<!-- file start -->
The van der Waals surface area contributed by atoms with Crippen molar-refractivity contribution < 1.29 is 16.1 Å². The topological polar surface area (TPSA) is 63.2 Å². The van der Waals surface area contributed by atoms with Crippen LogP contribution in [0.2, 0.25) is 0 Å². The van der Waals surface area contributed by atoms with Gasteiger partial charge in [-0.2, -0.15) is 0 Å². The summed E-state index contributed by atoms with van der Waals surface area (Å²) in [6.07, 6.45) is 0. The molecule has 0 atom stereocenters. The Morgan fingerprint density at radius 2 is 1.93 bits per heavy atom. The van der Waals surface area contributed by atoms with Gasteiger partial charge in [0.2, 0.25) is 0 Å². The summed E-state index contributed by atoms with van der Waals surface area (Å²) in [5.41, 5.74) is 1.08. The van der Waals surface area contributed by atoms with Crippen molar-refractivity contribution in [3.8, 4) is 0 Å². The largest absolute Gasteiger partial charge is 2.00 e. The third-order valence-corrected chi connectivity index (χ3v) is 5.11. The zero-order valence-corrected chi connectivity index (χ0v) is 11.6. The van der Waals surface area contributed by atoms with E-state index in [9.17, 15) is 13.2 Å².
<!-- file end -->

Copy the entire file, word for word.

The van der Waals surface area contributed by atoms with Crippen molar-refractivity contribution < 1.29 is 16.1 Å². The topological polar surface area (TPSA) is 63.2 Å². The van der Waals surface area contributed by atoms with Crippen LogP contribution in [0.2, 0.25) is 0 Å². The van der Waals surface area contributed by atoms with Gasteiger partial charge in [-0.2, -0.15) is 0 Å². The summed E-state index contributed by atoms with van der Waals surface area (Å²) in [6.07, 6.45) is 0. The molecule has 0 atom stereocenters. The Morgan fingerprint density at radius 2 is 1.93 bits per heavy atom. The van der Waals surface area contributed by atoms with Gasteiger partial charge in [0.2, 0.25) is 0 Å². The summed E-state index contributed by atoms with van der Waals surface area (Å²) in [5.41, 5.74) is 1.08. The van der Waals surface area contributed by atoms with Crippen molar-refractivity contribution in [3.8, 4) is 0 Å². The largest absolute Gasteiger partial charge is 2.00 e. The third-order valence-corrected chi connectivity index (χ3v) is 5.11. The zero-order valence-corrected chi connectivity index (χ0v) is 11.6. The van der Waals surface area contributed by atoms with E-state index in [9.17, 15) is 13.2 Å².